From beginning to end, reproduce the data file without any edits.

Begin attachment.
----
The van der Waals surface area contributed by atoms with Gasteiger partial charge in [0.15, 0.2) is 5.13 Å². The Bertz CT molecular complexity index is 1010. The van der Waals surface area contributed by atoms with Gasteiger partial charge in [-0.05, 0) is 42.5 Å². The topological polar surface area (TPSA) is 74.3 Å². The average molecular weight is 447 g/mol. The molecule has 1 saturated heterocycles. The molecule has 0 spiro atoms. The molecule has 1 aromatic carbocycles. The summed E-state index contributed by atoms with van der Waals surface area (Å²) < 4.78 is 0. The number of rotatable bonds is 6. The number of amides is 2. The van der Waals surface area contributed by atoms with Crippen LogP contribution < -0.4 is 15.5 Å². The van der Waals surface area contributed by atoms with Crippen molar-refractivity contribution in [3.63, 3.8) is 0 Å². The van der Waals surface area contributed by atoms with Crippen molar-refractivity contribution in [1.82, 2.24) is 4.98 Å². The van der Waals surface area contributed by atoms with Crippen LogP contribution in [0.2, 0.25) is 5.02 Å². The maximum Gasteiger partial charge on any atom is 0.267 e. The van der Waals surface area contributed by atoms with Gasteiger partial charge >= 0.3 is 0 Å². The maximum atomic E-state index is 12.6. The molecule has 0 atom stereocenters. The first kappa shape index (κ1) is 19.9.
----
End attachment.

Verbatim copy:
The van der Waals surface area contributed by atoms with Gasteiger partial charge in [0.15, 0.2) is 5.13 Å². The Bertz CT molecular complexity index is 1010. The van der Waals surface area contributed by atoms with Gasteiger partial charge in [-0.05, 0) is 42.5 Å². The topological polar surface area (TPSA) is 74.3 Å². The average molecular weight is 447 g/mol. The molecule has 1 saturated heterocycles. The molecule has 0 spiro atoms. The molecule has 1 aromatic carbocycles. The summed E-state index contributed by atoms with van der Waals surface area (Å²) < 4.78 is 0. The number of rotatable bonds is 6. The number of amides is 2. The van der Waals surface area contributed by atoms with Crippen LogP contribution < -0.4 is 15.5 Å². The van der Waals surface area contributed by atoms with Crippen molar-refractivity contribution in [3.63, 3.8) is 0 Å². The van der Waals surface area contributed by atoms with Crippen molar-refractivity contribution in [1.82, 2.24) is 4.98 Å². The van der Waals surface area contributed by atoms with Crippen LogP contribution in [0.2, 0.25) is 5.02 Å². The maximum Gasteiger partial charge on any atom is 0.267 e. The van der Waals surface area contributed by atoms with Gasteiger partial charge >= 0.3 is 0 Å². The maximum atomic E-state index is 12.6. The molecule has 0 atom stereocenters. The first kappa shape index (κ1) is 19.9.